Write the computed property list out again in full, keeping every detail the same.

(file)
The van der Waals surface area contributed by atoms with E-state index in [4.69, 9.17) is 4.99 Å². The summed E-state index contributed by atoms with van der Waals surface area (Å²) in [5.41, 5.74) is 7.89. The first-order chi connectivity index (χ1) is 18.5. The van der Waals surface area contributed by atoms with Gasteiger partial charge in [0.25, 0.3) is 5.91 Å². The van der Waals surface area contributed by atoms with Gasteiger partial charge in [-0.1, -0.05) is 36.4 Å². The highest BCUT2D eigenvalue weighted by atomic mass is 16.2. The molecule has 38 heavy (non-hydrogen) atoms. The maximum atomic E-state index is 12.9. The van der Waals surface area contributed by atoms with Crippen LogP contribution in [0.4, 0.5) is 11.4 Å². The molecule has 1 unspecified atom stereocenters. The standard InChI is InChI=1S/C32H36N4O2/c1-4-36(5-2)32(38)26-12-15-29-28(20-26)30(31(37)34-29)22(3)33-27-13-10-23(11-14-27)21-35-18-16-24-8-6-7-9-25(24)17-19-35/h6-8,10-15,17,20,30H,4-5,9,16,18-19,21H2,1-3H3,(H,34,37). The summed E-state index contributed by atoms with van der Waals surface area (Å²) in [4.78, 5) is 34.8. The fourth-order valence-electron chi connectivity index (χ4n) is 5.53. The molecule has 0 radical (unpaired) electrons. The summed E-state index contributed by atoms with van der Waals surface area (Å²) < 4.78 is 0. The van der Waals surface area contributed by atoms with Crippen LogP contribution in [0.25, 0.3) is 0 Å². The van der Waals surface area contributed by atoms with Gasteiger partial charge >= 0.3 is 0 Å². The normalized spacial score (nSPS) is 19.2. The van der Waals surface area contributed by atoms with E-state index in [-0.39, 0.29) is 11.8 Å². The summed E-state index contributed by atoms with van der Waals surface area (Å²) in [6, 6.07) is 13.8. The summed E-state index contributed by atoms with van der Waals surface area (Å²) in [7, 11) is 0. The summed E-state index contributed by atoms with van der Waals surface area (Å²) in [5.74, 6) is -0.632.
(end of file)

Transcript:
The van der Waals surface area contributed by atoms with E-state index in [4.69, 9.17) is 4.99 Å². The summed E-state index contributed by atoms with van der Waals surface area (Å²) in [5.41, 5.74) is 7.89. The first-order chi connectivity index (χ1) is 18.5. The van der Waals surface area contributed by atoms with Gasteiger partial charge in [0.25, 0.3) is 5.91 Å². The van der Waals surface area contributed by atoms with Gasteiger partial charge in [-0.1, -0.05) is 36.4 Å². The highest BCUT2D eigenvalue weighted by atomic mass is 16.2. The molecule has 38 heavy (non-hydrogen) atoms. The maximum atomic E-state index is 12.9. The van der Waals surface area contributed by atoms with Crippen LogP contribution in [0.4, 0.5) is 11.4 Å². The molecule has 1 unspecified atom stereocenters. The standard InChI is InChI=1S/C32H36N4O2/c1-4-36(5-2)32(38)26-12-15-29-28(20-26)30(31(37)34-29)22(3)33-27-13-10-23(11-14-27)21-35-18-16-24-8-6-7-9-25(24)17-19-35/h6-8,10-15,17,20,30H,4-5,9,16,18-19,21H2,1-3H3,(H,34,37). The summed E-state index contributed by atoms with van der Waals surface area (Å²) in [4.78, 5) is 34.8. The fourth-order valence-electron chi connectivity index (χ4n) is 5.53. The molecule has 0 radical (unpaired) electrons. The summed E-state index contributed by atoms with van der Waals surface area (Å²) < 4.78 is 0. The van der Waals surface area contributed by atoms with Crippen LogP contribution in [0.25, 0.3) is 0 Å². The van der Waals surface area contributed by atoms with Gasteiger partial charge >= 0.3 is 0 Å². The normalized spacial score (nSPS) is 19.2. The van der Waals surface area contributed by atoms with E-state index in [-0.39, 0.29) is 11.8 Å². The summed E-state index contributed by atoms with van der Waals surface area (Å²) in [6, 6.07) is 13.8. The summed E-state index contributed by atoms with van der Waals surface area (Å²) in [7, 11) is 0. The summed E-state index contributed by atoms with van der Waals surface area (Å²) in [5.74, 6) is -0.632.